Midwest snowstorm cancels hundreds of flights as holiday weekend winds down

Flights canceled, highways shut down due to winter storm

Hundreds of flights canceled, major highways shut down as winter storm slams the Midwest.

A winter storm blanketed much of the central Midwest with snow Sunday, canceling hundreds of flights at airports in Chicago and Kansas City and forcing parts of some major highways to shut down as the Thanksgiving holiday weekend drew to a close.

According to the flight-tracking website FlightAware, 668 flights into or out of Chicago's O'Hare International Airport had been canceled as of 5 p.m. local time, with another 329 flights experiencing delays. Another 124 flights into or out of Chicago Midway International Airport were canceled, with 65 other flights experiencing delays.

Kansas City International Airport closed to arriving flights at approximately 2:30 p.m. local time due to visibility that was reduced to less than a quarter-mile. A total of 182 flights into and out of Kansas City were canceled as of 5 p.m. local time, with another 31 flights experiencing delays.

In St. Louis, a tornado warning was issued for an area including Lambert International Airport shortly before 5 p.m. local time. It was not immediately clear how many flights would be affected.

Strong winds and snow created blizzard-like conditions across much of Nebraska and parts of Kansas, Iowa and Missouri. The National Weather Service was warning those conditions would make travel difficult in places.

By mid-day, the blizzard warning was extended to parts of the eastern Illinois near Chicago, where snow is forecast to fall at a rate of about 2 inches per hour.

Other parts of the Central Plains and Great Lakes region were under a winter storm warning, that could see a foot or more of snow dumped in some places by the end of the day.

In eastern Nebraska, part of Interstate 80 between Lincoln and Omaha was closed Sunday morning because of multiple accidents after snow blanketed that area. That included semitrailer trucks jackknifed across the highway. It was re-opened by Sunday afternoon.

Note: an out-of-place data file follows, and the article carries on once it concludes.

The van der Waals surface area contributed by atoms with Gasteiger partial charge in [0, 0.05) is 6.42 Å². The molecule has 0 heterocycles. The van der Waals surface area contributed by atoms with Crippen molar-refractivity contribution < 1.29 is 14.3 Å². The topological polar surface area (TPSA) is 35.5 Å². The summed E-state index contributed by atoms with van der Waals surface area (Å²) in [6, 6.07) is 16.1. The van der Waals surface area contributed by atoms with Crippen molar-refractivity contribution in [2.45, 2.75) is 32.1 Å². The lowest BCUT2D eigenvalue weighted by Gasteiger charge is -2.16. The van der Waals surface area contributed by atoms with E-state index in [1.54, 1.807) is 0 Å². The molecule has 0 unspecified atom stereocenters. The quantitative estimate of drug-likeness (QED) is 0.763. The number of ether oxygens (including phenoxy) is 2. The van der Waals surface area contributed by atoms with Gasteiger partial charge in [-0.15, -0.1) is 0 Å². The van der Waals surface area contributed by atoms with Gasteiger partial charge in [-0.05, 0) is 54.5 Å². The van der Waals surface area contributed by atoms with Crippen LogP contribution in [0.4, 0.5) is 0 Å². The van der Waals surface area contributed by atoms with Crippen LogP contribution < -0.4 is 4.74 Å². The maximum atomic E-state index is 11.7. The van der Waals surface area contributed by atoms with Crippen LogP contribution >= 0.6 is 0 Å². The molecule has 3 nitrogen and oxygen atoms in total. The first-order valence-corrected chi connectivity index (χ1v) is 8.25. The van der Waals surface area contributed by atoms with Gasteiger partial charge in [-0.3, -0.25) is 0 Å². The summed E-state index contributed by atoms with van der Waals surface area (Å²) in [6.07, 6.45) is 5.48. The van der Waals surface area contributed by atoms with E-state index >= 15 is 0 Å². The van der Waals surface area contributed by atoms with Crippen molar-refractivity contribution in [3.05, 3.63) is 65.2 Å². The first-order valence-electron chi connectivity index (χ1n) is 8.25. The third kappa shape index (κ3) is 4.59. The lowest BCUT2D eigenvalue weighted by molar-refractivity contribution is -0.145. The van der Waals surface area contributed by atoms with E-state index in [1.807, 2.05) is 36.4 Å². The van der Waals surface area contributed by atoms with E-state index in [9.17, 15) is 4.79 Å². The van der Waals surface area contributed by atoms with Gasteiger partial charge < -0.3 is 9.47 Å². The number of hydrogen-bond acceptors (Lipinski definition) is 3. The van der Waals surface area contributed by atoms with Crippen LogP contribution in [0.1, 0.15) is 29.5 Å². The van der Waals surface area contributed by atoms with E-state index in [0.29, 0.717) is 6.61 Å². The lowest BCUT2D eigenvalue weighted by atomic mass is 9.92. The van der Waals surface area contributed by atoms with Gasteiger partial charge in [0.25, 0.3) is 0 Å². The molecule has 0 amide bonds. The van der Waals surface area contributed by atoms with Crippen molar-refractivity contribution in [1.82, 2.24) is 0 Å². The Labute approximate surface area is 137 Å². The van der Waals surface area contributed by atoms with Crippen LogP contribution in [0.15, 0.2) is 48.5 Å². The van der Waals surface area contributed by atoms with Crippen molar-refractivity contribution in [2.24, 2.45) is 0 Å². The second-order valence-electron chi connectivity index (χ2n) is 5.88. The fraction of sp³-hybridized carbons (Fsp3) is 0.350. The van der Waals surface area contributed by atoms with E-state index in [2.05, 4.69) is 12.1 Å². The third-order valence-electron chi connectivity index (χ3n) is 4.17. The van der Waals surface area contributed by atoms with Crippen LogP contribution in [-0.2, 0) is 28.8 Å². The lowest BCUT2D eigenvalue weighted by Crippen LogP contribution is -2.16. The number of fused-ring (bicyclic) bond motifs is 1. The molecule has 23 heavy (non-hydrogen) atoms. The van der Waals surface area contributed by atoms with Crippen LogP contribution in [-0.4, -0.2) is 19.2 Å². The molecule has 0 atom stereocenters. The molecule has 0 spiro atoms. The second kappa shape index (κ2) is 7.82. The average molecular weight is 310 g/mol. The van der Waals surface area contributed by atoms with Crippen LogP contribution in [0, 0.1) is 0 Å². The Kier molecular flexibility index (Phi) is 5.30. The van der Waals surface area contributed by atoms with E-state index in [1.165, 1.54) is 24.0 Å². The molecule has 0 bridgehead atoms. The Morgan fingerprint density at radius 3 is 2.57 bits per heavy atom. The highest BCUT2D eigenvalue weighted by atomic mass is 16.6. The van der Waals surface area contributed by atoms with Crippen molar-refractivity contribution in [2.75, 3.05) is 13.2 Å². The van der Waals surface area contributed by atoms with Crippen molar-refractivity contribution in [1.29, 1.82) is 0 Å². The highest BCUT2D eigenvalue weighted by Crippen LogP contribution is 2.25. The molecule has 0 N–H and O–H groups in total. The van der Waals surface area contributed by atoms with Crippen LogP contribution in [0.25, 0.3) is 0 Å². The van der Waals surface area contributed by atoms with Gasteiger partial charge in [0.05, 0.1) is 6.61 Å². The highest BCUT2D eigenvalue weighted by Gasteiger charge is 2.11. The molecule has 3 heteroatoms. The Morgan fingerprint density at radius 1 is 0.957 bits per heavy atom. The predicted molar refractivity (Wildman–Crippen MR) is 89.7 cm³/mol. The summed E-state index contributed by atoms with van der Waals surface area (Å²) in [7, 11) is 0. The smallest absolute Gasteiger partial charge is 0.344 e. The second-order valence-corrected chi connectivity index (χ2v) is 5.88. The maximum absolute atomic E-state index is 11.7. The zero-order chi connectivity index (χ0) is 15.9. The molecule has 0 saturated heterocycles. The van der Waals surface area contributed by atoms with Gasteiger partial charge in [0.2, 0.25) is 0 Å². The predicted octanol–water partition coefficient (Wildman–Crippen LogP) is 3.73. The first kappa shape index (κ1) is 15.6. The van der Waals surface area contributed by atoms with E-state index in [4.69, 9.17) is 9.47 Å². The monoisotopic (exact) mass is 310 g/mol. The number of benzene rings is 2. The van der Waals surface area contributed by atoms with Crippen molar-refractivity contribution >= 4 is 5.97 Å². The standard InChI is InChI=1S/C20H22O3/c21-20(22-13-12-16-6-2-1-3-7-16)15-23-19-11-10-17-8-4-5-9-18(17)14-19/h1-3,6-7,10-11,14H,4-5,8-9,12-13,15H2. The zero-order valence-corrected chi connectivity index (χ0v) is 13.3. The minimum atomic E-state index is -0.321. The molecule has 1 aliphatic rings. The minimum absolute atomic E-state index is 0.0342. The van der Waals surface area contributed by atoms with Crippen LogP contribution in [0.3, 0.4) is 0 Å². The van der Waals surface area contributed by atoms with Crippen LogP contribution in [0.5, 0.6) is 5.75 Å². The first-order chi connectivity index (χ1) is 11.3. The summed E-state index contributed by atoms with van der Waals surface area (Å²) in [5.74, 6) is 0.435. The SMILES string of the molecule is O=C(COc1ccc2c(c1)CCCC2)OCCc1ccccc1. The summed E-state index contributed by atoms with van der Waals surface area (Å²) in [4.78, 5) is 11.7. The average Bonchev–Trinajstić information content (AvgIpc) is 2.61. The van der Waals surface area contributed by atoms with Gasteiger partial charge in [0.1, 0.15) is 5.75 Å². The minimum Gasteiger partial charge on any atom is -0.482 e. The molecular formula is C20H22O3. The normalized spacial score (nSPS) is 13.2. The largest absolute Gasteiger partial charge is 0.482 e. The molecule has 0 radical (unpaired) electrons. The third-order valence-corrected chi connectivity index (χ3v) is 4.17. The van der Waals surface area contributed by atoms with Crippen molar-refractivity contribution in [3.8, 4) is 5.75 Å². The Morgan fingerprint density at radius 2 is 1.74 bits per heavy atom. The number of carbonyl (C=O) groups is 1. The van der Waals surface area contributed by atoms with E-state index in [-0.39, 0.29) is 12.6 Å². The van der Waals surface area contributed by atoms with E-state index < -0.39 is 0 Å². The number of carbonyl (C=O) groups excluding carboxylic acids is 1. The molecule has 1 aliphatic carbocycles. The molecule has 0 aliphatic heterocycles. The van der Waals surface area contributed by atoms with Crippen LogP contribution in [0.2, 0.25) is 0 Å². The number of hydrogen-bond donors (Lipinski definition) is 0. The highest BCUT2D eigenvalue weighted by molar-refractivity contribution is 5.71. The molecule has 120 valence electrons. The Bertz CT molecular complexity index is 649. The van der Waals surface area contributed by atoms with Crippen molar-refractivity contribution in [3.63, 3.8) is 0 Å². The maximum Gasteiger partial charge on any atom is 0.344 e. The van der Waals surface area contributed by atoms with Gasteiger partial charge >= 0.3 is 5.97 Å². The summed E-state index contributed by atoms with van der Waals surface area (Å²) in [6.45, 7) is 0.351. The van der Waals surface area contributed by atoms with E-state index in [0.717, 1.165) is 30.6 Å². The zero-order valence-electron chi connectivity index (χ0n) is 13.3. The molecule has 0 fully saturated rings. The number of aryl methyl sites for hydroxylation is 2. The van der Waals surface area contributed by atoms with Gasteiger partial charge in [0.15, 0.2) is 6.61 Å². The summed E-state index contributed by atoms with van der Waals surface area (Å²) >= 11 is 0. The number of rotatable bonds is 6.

Traffic moves west along I-70 near Lawrence, Kan., Sunday. (AP Photo/Orlin Wagner)

In Kansas, Gov. Jeff Colyer issued a state of emergency declaration. The action came as a large stretch of Interstate 70, spanning much of the state, was closed between Junction City and WaKeeney.

Kearney resident Amy Scott told the Kansas City Star her brother-in-law, his wife and their son were hoping to make it as far as Salina, Kan., on Sunday evening. They reported seeing numerous crashes on Interstate 70, including an ambulance that was tipped over on its side. Scott added that the group was stuck on the highway for approximately an hour and hoped not to run out of gas.

"They wanted to get as far as they could because they were supposed to be back to work tomorrow [Monday],” Scott told the paper. “I’m just saying prayers for them and others who have to be out on the roads. I wish they didn’t have to, but I understood why they did have to.”

Separately, a portion of Interstate 29 was shut down in Missouri, near the Iowa border.

As much as a foot was expected in Chicago. Between 4 to 6 inches of snow was expected in the Kansas City area. Forecasters predict more than a foot of snow is likely in southeast Nebraska, northeast Kansas, northwest Missouri and southwest Iowa.

By Monday morning, the storm was expected to hit parts of northern Indiana and southern Michigan.

The Associated Press contributed to this report.

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